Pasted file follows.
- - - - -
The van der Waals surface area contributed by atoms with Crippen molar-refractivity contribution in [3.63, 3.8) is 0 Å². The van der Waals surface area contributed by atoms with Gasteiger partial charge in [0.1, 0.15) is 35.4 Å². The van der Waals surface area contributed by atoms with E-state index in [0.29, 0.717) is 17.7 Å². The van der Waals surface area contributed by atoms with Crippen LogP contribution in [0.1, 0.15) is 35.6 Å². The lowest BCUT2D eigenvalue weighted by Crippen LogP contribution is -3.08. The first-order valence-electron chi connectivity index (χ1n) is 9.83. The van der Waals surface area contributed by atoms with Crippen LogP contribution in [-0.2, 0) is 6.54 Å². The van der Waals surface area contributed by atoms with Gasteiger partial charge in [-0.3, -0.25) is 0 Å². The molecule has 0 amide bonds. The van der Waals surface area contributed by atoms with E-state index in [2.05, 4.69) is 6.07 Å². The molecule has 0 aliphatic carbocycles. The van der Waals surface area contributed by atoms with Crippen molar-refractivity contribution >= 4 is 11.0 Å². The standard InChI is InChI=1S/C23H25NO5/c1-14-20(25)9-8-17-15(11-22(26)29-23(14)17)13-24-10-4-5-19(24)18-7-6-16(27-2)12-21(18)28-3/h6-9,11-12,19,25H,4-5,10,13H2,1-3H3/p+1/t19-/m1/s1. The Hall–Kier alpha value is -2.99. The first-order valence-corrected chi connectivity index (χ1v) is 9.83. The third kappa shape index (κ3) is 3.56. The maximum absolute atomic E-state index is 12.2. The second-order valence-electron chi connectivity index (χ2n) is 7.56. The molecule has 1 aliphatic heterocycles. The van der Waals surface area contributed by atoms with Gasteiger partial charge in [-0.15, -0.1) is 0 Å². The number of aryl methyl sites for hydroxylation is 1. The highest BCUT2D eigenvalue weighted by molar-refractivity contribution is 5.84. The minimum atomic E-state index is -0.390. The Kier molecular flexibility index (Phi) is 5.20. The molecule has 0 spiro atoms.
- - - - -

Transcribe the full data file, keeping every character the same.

The van der Waals surface area contributed by atoms with Crippen molar-refractivity contribution in [3.63, 3.8) is 0 Å². The van der Waals surface area contributed by atoms with Gasteiger partial charge in [0.1, 0.15) is 35.4 Å². The van der Waals surface area contributed by atoms with E-state index in [0.29, 0.717) is 17.7 Å². The van der Waals surface area contributed by atoms with Crippen LogP contribution in [0.1, 0.15) is 35.6 Å². The lowest BCUT2D eigenvalue weighted by Crippen LogP contribution is -3.08. The first-order valence-electron chi connectivity index (χ1n) is 9.83. The van der Waals surface area contributed by atoms with Crippen LogP contribution in [-0.2, 0) is 6.54 Å². The van der Waals surface area contributed by atoms with Gasteiger partial charge in [-0.3, -0.25) is 0 Å². The molecule has 0 amide bonds. The van der Waals surface area contributed by atoms with E-state index in [2.05, 4.69) is 6.07 Å². The molecule has 0 aliphatic carbocycles. The van der Waals surface area contributed by atoms with Crippen molar-refractivity contribution >= 4 is 11.0 Å². The standard InChI is InChI=1S/C23H25NO5/c1-14-20(25)9-8-17-15(11-22(26)29-23(14)17)13-24-10-4-5-19(24)18-7-6-16(27-2)12-21(18)28-3/h6-9,11-12,19,25H,4-5,10,13H2,1-3H3/p+1/t19-/m1/s1. The Hall–Kier alpha value is -2.99. The first-order valence-corrected chi connectivity index (χ1v) is 9.83. The third kappa shape index (κ3) is 3.56. The maximum absolute atomic E-state index is 12.2. The second-order valence-electron chi connectivity index (χ2n) is 7.56. The molecule has 1 aliphatic heterocycles. The van der Waals surface area contributed by atoms with Gasteiger partial charge in [-0.15, -0.1) is 0 Å². The number of aryl methyl sites for hydroxylation is 1. The highest BCUT2D eigenvalue weighted by molar-refractivity contribution is 5.84. The minimum atomic E-state index is -0.390. The Kier molecular flexibility index (Phi) is 5.20. The molecule has 0 spiro atoms.